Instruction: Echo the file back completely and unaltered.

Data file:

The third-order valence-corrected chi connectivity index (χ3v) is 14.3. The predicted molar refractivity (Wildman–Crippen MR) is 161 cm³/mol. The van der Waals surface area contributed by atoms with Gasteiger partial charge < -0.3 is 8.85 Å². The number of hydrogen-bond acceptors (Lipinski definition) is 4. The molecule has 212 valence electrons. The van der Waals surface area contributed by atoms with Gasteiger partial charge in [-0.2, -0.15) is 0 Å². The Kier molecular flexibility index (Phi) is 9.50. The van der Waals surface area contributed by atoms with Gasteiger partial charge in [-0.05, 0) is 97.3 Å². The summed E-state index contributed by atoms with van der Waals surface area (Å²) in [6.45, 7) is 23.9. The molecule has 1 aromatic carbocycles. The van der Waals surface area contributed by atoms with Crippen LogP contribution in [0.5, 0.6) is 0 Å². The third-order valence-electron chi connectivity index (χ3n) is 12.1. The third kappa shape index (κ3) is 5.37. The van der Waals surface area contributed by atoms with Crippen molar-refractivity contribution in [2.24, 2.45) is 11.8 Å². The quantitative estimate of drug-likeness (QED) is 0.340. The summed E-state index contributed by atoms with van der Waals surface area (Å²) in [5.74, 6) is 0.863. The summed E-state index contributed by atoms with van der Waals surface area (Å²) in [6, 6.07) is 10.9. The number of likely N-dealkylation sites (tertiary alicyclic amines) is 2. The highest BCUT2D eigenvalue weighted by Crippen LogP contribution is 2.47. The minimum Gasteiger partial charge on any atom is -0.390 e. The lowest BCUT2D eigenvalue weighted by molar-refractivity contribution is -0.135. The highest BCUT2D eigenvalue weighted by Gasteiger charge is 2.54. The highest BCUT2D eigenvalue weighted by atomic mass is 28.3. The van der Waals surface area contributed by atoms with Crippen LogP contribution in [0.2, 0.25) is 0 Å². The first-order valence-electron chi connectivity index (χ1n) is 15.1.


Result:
The third-order valence-corrected chi connectivity index (χ3v) is 14.3. The predicted molar refractivity (Wildman–Crippen MR) is 161 cm³/mol. The van der Waals surface area contributed by atoms with Gasteiger partial charge < -0.3 is 8.85 Å². The number of hydrogen-bond acceptors (Lipinski definition) is 4. The molecule has 212 valence electrons. The van der Waals surface area contributed by atoms with Gasteiger partial charge in [-0.2, -0.15) is 0 Å². The Kier molecular flexibility index (Phi) is 9.50. The van der Waals surface area contributed by atoms with Gasteiger partial charge in [-0.05, 0) is 97.3 Å². The summed E-state index contributed by atoms with van der Waals surface area (Å²) in [6.45, 7) is 23.9. The molecule has 1 aromatic carbocycles. The van der Waals surface area contributed by atoms with Crippen LogP contribution in [0.5, 0.6) is 0 Å². The third-order valence-electron chi connectivity index (χ3n) is 12.1. The third kappa shape index (κ3) is 5.37. The van der Waals surface area contributed by atoms with Crippen molar-refractivity contribution in [2.24, 2.45) is 11.8 Å². The quantitative estimate of drug-likeness (QED) is 0.340. The summed E-state index contributed by atoms with van der Waals surface area (Å²) in [5.74, 6) is 0.863. The summed E-state index contributed by atoms with van der Waals surface area (Å²) in [6, 6.07) is 10.9. The number of likely N-dealkylation sites (tertiary alicyclic amines) is 2. The highest BCUT2D eigenvalue weighted by Crippen LogP contribution is 2.47. The minimum Gasteiger partial charge on any atom is -0.390 e. The lowest BCUT2D eigenvalue weighted by molar-refractivity contribution is -0.135. The highest BCUT2D eigenvalue weighted by Gasteiger charge is 2.54. The highest BCUT2D eigenvalue weighted by atomic mass is 28.3. The van der Waals surface area contributed by atoms with Crippen LogP contribution in [0.2, 0.25) is 0 Å². The first-order valence-electron chi connectivity index (χ1n) is 15.1.